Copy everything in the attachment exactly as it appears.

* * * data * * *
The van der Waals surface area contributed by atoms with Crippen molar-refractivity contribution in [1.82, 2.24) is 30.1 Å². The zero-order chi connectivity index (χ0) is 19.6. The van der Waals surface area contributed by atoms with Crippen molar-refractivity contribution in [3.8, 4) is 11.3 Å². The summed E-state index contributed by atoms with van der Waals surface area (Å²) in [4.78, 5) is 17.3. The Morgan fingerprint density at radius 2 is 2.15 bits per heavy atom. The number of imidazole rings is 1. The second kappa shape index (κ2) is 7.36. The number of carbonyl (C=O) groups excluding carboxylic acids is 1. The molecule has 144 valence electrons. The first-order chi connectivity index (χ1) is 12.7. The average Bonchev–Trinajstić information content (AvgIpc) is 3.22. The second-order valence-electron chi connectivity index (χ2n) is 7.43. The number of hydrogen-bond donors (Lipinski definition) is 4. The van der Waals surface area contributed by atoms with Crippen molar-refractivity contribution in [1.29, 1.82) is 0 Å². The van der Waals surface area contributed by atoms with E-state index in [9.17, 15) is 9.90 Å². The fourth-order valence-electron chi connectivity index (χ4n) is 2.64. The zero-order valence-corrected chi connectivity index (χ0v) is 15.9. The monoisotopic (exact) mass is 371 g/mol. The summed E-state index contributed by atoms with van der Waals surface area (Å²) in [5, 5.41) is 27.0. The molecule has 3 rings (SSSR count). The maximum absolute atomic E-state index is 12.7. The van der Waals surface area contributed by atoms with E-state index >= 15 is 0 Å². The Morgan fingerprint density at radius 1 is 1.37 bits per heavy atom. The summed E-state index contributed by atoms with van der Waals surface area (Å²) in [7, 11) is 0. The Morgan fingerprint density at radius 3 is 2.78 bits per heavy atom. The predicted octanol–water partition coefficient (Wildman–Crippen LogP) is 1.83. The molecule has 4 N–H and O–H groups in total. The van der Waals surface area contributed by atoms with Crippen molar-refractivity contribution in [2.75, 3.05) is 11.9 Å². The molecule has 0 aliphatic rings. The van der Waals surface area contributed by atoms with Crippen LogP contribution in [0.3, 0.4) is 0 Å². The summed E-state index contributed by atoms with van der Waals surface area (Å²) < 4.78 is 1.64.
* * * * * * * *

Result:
The van der Waals surface area contributed by atoms with Crippen molar-refractivity contribution in [1.82, 2.24) is 30.1 Å². The zero-order chi connectivity index (χ0) is 19.6. The van der Waals surface area contributed by atoms with Crippen molar-refractivity contribution in [3.8, 4) is 11.3 Å². The summed E-state index contributed by atoms with van der Waals surface area (Å²) in [4.78, 5) is 17.3. The Morgan fingerprint density at radius 2 is 2.15 bits per heavy atom. The number of imidazole rings is 1. The second kappa shape index (κ2) is 7.36. The number of carbonyl (C=O) groups excluding carboxylic acids is 1. The molecule has 144 valence electrons. The first-order chi connectivity index (χ1) is 12.7. The average Bonchev–Trinajstić information content (AvgIpc) is 3.22. The second-order valence-electron chi connectivity index (χ2n) is 7.43. The number of hydrogen-bond donors (Lipinski definition) is 4. The van der Waals surface area contributed by atoms with Crippen molar-refractivity contribution in [1.29, 1.82) is 0 Å². The van der Waals surface area contributed by atoms with E-state index in [9.17, 15) is 9.90 Å². The fourth-order valence-electron chi connectivity index (χ4n) is 2.64. The zero-order valence-corrected chi connectivity index (χ0v) is 15.9. The monoisotopic (exact) mass is 371 g/mol. The summed E-state index contributed by atoms with van der Waals surface area (Å²) in [5, 5.41) is 27.0. The molecule has 3 rings (SSSR count). The maximum absolute atomic E-state index is 12.7. The van der Waals surface area contributed by atoms with E-state index >= 15 is 0 Å². The Morgan fingerprint density at radius 1 is 1.37 bits per heavy atom. The summed E-state index contributed by atoms with van der Waals surface area (Å²) in [7, 11) is 0. The Morgan fingerprint density at radius 3 is 2.78 bits per heavy atom. The predicted octanol–water partition coefficient (Wildman–Crippen LogP) is 1.83. The molecule has 4 N–H and O–H groups in total. The van der Waals surface area contributed by atoms with Crippen molar-refractivity contribution in [2.75, 3.05) is 11.9 Å². The molecule has 0 aliphatic rings. The van der Waals surface area contributed by atoms with Crippen LogP contribution in [0.3, 0.4) is 0 Å². The summed E-state index contributed by atoms with van der Waals surface area (Å²) < 4.78 is 1.64.